They even found here such a unique thing as Roman boxing gloves. They were discovered by a group led by Dr. Andrew Birlie in 2017. According to the Guardian newspaper, these gloves found on Vindoland are similar to modern boxing gloves in almost all respects, although they date back to 120 CE. That is, the Romans, it turns out, were fond of not only gladiatorial battles, but ... also boxing!


Legionnaire (left) and Auxiliaries (right)


Roman chain mail. Found during excavations at Fort Arbeya (located in his museum). The diameter of the rings is 7 mm, the thickness of the rivets is 1 mm. It is known that the early chain mail of the Romans were from flattened rings and therefore were very heavy. In the battle of Lake Trasimen, this led to the mass death of the legionnaires. But later the Romans learned to make chain mail riveted and achieved considerable skill in their production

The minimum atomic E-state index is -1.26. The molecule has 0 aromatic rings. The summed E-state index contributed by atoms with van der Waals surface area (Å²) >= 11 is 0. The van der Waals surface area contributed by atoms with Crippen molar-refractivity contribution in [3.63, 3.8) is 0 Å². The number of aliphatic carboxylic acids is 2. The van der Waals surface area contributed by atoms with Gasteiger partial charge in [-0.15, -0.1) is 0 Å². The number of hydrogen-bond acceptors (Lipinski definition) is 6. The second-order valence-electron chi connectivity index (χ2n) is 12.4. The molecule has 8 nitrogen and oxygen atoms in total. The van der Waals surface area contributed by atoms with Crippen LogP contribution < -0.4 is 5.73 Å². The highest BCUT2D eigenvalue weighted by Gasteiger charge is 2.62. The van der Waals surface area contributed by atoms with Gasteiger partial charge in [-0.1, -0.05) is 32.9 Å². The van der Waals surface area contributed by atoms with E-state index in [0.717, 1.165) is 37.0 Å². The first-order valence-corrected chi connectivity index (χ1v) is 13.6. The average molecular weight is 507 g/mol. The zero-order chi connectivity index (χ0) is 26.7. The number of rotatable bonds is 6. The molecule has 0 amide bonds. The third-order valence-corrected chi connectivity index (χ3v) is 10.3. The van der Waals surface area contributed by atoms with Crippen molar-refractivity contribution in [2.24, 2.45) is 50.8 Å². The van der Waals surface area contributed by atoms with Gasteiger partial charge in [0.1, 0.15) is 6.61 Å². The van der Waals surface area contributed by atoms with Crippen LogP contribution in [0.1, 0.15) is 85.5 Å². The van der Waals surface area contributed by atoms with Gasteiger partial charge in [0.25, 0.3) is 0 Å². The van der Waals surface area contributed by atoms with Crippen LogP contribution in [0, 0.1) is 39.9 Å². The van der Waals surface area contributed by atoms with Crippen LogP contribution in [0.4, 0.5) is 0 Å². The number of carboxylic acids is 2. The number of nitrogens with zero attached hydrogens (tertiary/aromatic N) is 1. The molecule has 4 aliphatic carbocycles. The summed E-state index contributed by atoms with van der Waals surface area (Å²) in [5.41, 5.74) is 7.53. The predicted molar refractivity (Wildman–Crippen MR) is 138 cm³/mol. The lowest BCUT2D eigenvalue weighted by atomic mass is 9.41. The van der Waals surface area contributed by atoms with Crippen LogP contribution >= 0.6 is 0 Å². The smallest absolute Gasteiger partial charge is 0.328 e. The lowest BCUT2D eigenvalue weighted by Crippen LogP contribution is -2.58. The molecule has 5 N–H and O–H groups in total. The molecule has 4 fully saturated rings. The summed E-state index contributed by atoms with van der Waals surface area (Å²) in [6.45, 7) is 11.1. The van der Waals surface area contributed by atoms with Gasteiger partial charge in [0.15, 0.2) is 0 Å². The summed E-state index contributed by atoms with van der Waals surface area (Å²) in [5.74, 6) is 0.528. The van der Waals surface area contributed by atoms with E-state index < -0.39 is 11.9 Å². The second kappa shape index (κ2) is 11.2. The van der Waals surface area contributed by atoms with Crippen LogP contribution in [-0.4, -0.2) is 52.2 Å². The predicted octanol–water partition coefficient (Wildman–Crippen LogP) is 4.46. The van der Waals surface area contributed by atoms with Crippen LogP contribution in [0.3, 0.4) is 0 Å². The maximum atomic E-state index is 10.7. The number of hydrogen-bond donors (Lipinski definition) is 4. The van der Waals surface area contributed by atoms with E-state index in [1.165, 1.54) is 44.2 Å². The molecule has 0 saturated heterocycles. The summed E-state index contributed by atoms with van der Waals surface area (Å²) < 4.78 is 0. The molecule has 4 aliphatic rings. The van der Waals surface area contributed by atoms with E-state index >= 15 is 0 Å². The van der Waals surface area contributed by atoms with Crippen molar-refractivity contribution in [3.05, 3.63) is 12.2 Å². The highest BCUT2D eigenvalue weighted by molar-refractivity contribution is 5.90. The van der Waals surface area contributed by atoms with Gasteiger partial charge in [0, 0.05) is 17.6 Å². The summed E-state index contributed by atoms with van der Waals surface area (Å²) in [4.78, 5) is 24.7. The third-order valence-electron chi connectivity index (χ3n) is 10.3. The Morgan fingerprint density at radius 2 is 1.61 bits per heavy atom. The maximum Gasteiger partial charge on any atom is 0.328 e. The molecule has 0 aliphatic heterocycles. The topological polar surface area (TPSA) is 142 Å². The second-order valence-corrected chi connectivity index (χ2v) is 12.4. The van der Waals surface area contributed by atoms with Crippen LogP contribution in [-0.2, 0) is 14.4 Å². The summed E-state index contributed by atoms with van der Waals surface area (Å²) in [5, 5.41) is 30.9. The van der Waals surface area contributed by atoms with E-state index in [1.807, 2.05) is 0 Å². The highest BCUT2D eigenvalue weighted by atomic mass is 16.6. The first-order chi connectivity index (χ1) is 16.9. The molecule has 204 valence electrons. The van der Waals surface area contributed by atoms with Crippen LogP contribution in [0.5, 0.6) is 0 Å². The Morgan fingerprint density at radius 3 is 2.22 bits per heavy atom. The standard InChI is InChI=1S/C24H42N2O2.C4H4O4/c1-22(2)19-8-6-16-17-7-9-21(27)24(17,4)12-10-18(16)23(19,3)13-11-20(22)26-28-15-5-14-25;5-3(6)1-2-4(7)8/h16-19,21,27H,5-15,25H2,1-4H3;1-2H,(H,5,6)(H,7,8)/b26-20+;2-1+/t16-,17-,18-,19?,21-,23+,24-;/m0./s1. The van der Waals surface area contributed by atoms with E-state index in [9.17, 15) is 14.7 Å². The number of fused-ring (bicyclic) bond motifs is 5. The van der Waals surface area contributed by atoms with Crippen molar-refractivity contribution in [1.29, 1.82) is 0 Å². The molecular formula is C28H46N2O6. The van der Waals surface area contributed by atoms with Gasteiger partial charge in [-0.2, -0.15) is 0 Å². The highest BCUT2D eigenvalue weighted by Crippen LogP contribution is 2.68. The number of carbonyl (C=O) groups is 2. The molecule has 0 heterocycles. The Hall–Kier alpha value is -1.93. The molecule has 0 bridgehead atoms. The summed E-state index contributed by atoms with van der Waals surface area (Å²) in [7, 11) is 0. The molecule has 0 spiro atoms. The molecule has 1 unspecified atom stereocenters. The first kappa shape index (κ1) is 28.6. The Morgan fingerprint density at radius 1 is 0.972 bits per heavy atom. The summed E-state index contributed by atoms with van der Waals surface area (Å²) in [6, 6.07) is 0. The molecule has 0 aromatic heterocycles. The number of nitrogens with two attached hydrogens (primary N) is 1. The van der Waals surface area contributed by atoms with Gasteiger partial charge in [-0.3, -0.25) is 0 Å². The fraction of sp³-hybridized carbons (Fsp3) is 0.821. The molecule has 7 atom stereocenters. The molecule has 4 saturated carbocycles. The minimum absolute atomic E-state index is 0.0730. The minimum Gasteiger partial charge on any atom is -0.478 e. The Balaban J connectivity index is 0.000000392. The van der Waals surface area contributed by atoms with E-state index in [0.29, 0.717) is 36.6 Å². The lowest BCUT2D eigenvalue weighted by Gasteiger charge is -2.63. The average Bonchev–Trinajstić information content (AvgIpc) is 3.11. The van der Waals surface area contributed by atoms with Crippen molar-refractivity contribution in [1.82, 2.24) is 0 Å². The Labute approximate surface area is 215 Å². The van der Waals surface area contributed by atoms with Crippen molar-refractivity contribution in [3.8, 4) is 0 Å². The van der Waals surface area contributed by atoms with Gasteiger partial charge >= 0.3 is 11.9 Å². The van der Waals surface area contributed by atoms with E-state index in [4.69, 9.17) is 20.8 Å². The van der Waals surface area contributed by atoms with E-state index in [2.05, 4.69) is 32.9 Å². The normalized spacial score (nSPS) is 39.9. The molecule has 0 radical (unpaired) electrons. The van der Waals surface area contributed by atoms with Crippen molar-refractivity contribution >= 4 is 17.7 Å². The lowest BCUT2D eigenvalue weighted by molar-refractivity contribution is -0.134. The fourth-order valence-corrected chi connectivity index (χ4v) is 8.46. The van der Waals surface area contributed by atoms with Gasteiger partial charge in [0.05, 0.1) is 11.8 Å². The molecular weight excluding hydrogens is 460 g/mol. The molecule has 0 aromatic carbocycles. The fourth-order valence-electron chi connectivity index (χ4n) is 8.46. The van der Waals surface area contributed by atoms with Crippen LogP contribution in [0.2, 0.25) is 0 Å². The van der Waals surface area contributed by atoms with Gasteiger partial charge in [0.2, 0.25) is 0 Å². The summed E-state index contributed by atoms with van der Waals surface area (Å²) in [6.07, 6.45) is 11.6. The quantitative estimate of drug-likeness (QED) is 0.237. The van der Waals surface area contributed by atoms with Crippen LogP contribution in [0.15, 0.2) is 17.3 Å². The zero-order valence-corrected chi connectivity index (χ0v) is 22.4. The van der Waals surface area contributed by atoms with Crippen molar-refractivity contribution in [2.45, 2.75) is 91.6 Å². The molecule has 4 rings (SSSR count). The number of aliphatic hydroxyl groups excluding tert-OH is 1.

Here, in the barracks, a large number of artifacts were found, including swords, plaques, textiles, arrowheads and other military supplies. The relative dating of the barracks determined that they were built around 105 AD In the 2014 excavation season, a unique wooden toilet seat was discovered.


But the cuirasses of the commanders of legions, legates, have always been a real work of art. Museum of the Roman Army in Greenhead. You can read more about this in the material. "PR of the ancient shell" on "IN"

In 2011, a museum appeared here - the Chesterholm Museum. A lot of the finds made here are stored and displayed here, although the most valuable and interesting ones fell into the treasury of the British Museum in London. But here you can see a wonderful reconstruction of the ancient Roman temple, as well as a Roman shop, a residential building and even the camp itself, and all these reconstructions are equipped with audio presentations. There are Roman shoes, military equipment, some jewelry and coins found here, photographs of wooden plates and several of these plates themselves, transferred here from the British Museum. The Museum of the Roman Army was also opened in the camp Magnae Carvetiorum (modern Carvoran), and was renovated and equipped with a grant from the Heritage Foundation.